USD - Last week the USD rose to a four-year high of 1.2146 against the EUR, finishing out the week around 1.24 as market participants rushed to cover short positions. This week's data release calendar appears somewhat light. We are due to get a few Fed speeches, most notably Bernanke speaking on Wednesday. Today, Existing Home Sales came in much above expectations at 7.6%. Consumer Confidence measures should surprise on the upside, with increases in both the University of Michigan and Conference Board Confidence. Additionally, an upward revision in GDP to 3.4% is in the cards, as a result of stronger private consumption. Moreover, we will get data for durable goods orders for April. The FOMC minutes from the 27-28 April meeting confirmed the picture of an overall dovish central bank. The committee's major concern remains the risk of inflation falling to uncomfortably low levels.
EUR - Eurozone markets are likely to remain volatile with no real let up in terms of the concerns surrounding the economy. Last week, German Chancellor Merkel said that the euro is in danger and that it is necessary to develop a process for orderly state insolvency. It was not exactly what the FX market was looking for. The rapid decline in the euro has sparked speculation that the G7 countries or just the ECB are preparing to intervene in the FX market. Most researchers including the IMF point to a fair level for EUR/USD close to or below the current level. Consequently, intervention appears unlikely, not least as it would run counter to the current loose ECB monetary policy. However, we could, in the near future, see G7 or central bank comments regarding the undesirability of excess volatility in FX markets. This week there is little to focus on in terms of Eurozone data, though confidence indicators from the main economies are worth noting. A host of ECB speakers are also scheduled to speak over the week.
GBP - This morning the GBP rose the most against the euro in almost two weeks as the U.K.'s Chancellor of the Exchequer George Osborne outlined budget cuts to shrink the largest government budget deficit among G-7 nations. Osborne, who took office on May 11, announced 6.25 billion pounds ($9 billion) in reduced spending and will set out broader plans in an emergency budget on June 22. The U.K.'s deficit was equal to more than 11% of gross domestic product in the fiscal year that ended in March. On the UK data front, revised Q1 GDP are due for release on Tuesday, with a slight upward revision expected as, for instance, better than anticipated Manufacturing Output and Business Investment Data are taken into account. Other UK data include the latest Nationwide house price index and the CBI distributive trades report for May. The BoE's Posen is also due to speak over the week, with his comments likely to attract attention given his recent expressions of concerns about UK inflation.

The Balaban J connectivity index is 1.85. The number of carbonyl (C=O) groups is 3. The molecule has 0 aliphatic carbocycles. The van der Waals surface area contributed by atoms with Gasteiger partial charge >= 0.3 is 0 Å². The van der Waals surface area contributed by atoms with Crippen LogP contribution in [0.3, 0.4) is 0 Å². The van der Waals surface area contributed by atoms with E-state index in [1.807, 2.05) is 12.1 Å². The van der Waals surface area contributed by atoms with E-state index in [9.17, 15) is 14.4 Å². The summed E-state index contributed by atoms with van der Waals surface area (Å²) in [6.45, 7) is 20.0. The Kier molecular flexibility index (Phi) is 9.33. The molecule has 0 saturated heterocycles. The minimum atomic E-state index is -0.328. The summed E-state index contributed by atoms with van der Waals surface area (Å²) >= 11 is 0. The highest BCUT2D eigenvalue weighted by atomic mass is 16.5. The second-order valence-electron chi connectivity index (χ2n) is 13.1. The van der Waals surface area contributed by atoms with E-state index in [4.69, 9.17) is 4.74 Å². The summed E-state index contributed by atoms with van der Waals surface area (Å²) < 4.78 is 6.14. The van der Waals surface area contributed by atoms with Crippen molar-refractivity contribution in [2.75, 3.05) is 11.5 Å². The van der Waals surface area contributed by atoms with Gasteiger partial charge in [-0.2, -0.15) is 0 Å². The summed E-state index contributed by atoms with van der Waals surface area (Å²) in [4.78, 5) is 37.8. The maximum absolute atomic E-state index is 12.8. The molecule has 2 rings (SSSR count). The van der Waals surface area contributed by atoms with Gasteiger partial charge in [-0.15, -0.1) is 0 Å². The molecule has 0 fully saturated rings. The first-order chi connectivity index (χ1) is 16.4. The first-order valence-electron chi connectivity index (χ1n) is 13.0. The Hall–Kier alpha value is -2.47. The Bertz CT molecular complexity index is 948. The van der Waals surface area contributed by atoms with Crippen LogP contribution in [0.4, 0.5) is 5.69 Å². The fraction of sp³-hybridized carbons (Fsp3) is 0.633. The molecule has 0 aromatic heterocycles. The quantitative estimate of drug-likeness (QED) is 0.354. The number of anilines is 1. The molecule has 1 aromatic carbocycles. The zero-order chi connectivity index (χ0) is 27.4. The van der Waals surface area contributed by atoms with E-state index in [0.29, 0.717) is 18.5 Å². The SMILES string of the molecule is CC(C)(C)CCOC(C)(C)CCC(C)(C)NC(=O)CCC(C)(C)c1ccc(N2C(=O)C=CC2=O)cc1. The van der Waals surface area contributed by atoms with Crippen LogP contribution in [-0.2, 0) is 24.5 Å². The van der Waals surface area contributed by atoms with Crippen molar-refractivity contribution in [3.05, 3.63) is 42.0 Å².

JPY - The Japanese yen is range-trading as it awaits further news from Europe and the global economy. The Japanese government is paying close attention to the European debt crisis; however it is more concerned with global recovery. Overall, the government's assessment on the economy is that it is picking up steadily, and the Bank of Japan's sees the economy as starting to recover moderately. This week will see data releases on Japan's exports and household spending.
CAD - The Canadian dollar traded with steady growth as strong economic data gives way to optimism for rate increases as a possibility. Considerable strength in the economy was due to Canada's consumer prices which came in higher than expected in April at 1.8%, up from 1.4% in March, mainly due to rising gasoline prices. Retail prices gained 2.1% in March to a record C437 billion ($35B) with strong economic data emanating from Statistics Canada, the BOC is pressured to raise interest rates this June.
MXN - The Mexican peso dropped almost 3% this past week as Europe's sovereign debt crisis drove investors away from high-yielding emerging market assets. As expected, Mexico's central bank held its benchmark interest rate unchanged at 4.5% for a ninth consecutive meeting as inflation appears to remain under control. The country's annual inflation fell to 3.39% in May from 4.27% in April; however, central bank forecasts inflation to rise as much as 5.25% by the end of the year, suggesting that rate hikes may not occur until then. With crude oil close to a yearly low and fear remaining in the global markets, the peso should stay between a broad and volatile range of April lows and May highs this week.
AUD - The Australian dollar took the biggest loss this week, dropping over 6% against the dollar and 8.4% against the Japanese yen. Fear drove the markets this week as a mounting concern on Europe's sovereign debt crisis sparked a selloff in stocks, commodities, and currencies tied to growth. As markets calmed this morning, the Australian dollar recovered from a 10 month low, supported by a rise in Chinese stocks. Ahead this week, Westpac Leading Index is scheduled for release on Wednesday and Private Capital Expenditures on Thursday.